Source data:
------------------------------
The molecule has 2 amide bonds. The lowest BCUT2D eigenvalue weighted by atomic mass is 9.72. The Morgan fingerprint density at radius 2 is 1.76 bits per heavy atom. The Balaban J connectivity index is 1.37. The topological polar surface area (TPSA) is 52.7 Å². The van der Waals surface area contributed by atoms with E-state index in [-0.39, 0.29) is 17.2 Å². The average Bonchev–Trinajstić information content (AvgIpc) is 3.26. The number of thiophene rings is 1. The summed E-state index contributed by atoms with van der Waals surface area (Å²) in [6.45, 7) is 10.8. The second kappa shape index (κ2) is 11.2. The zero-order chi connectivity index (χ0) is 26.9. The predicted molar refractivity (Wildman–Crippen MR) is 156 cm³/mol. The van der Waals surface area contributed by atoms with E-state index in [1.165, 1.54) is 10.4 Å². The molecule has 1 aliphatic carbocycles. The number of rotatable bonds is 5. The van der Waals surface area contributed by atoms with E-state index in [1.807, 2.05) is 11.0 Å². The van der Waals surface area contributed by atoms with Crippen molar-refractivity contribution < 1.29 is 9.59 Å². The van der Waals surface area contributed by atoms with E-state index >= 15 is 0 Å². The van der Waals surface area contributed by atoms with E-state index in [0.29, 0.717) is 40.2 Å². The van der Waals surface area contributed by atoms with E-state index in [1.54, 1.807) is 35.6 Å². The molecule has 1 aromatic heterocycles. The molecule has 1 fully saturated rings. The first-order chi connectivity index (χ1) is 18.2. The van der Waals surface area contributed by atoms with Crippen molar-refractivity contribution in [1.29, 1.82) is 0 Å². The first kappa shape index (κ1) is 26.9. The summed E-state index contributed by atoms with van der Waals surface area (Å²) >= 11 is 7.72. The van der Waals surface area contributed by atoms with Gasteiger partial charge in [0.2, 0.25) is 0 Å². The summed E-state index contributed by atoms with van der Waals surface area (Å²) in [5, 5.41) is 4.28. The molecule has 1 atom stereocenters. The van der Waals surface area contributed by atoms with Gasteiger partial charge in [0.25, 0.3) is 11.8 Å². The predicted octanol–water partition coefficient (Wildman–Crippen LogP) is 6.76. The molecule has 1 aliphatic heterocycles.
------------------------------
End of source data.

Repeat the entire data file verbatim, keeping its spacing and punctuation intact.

The molecule has 2 amide bonds. The lowest BCUT2D eigenvalue weighted by atomic mass is 9.72. The Morgan fingerprint density at radius 2 is 1.76 bits per heavy atom. The Balaban J connectivity index is 1.37. The topological polar surface area (TPSA) is 52.7 Å². The van der Waals surface area contributed by atoms with E-state index in [-0.39, 0.29) is 17.2 Å². The average Bonchev–Trinajstić information content (AvgIpc) is 3.26. The number of thiophene rings is 1. The summed E-state index contributed by atoms with van der Waals surface area (Å²) in [6.45, 7) is 10.8. The second kappa shape index (κ2) is 11.2. The zero-order chi connectivity index (χ0) is 26.9. The predicted molar refractivity (Wildman–Crippen MR) is 156 cm³/mol. The van der Waals surface area contributed by atoms with E-state index in [1.165, 1.54) is 10.4 Å². The molecule has 1 aliphatic carbocycles. The number of rotatable bonds is 5. The van der Waals surface area contributed by atoms with E-state index in [1.807, 2.05) is 11.0 Å². The van der Waals surface area contributed by atoms with Crippen molar-refractivity contribution < 1.29 is 9.59 Å². The van der Waals surface area contributed by atoms with E-state index >= 15 is 0 Å². The van der Waals surface area contributed by atoms with E-state index in [0.29, 0.717) is 40.2 Å². The van der Waals surface area contributed by atoms with E-state index in [1.54, 1.807) is 35.6 Å². The molecule has 1 aromatic heterocycles. The molecule has 1 fully saturated rings. The first-order chi connectivity index (χ1) is 18.2. The van der Waals surface area contributed by atoms with Crippen molar-refractivity contribution in [1.29, 1.82) is 0 Å². The first kappa shape index (κ1) is 26.9. The summed E-state index contributed by atoms with van der Waals surface area (Å²) >= 11 is 7.72. The van der Waals surface area contributed by atoms with Gasteiger partial charge in [0.2, 0.25) is 0 Å². The summed E-state index contributed by atoms with van der Waals surface area (Å²) in [5, 5.41) is 4.28. The molecule has 1 atom stereocenters. The van der Waals surface area contributed by atoms with Gasteiger partial charge in [0.25, 0.3) is 11.8 Å². The predicted octanol–water partition coefficient (Wildman–Crippen LogP) is 6.76. The molecule has 1 aliphatic heterocycles.